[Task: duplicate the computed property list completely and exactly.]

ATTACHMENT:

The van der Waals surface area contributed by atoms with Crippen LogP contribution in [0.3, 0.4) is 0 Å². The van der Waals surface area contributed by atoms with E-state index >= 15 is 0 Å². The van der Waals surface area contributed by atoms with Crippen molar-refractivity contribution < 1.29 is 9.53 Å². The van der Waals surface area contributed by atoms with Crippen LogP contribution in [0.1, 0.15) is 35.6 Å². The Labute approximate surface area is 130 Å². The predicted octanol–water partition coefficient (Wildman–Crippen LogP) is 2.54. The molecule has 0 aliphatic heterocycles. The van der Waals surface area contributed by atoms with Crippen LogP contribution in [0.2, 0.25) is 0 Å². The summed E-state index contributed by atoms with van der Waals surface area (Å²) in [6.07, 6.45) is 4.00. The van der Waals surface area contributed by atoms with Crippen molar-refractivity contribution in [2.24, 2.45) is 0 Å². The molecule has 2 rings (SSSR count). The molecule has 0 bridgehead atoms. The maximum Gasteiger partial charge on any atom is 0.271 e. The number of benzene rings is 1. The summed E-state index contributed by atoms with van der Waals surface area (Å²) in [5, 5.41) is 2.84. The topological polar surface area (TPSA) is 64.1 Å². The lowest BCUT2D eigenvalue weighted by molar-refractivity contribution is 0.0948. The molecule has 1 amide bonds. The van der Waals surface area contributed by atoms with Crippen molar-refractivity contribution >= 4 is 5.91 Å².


The van der Waals surface area contributed by atoms with Crippen LogP contribution in [0.3, 0.4) is 0 Å². The van der Waals surface area contributed by atoms with E-state index >= 15 is 0 Å². The van der Waals surface area contributed by atoms with Crippen molar-refractivity contribution < 1.29 is 9.53 Å². The van der Waals surface area contributed by atoms with Crippen LogP contribution in [0.1, 0.15) is 35.6 Å². The Labute approximate surface area is 130 Å². The predicted octanol–water partition coefficient (Wildman–Crippen LogP) is 2.54. The molecule has 0 aliphatic heterocycles. The van der Waals surface area contributed by atoms with Crippen LogP contribution in [0.2, 0.25) is 0 Å². The summed E-state index contributed by atoms with van der Waals surface area (Å²) in [6.07, 6.45) is 4.00. The van der Waals surface area contributed by atoms with Crippen molar-refractivity contribution in [2.24, 2.45) is 0 Å². The molecule has 2 rings (SSSR count). The molecule has 0 bridgehead atoms. The maximum Gasteiger partial charge on any atom is 0.271 e. The number of benzene rings is 1. The summed E-state index contributed by atoms with van der Waals surface area (Å²) in [5, 5.41) is 2.84. The topological polar surface area (TPSA) is 64.1 Å². The lowest BCUT2D eigenvalue weighted by molar-refractivity contribution is 0.0948. The molecule has 1 amide bonds. The van der Waals surface area contributed by atoms with Crippen molar-refractivity contribution >= 4 is 5.91 Å².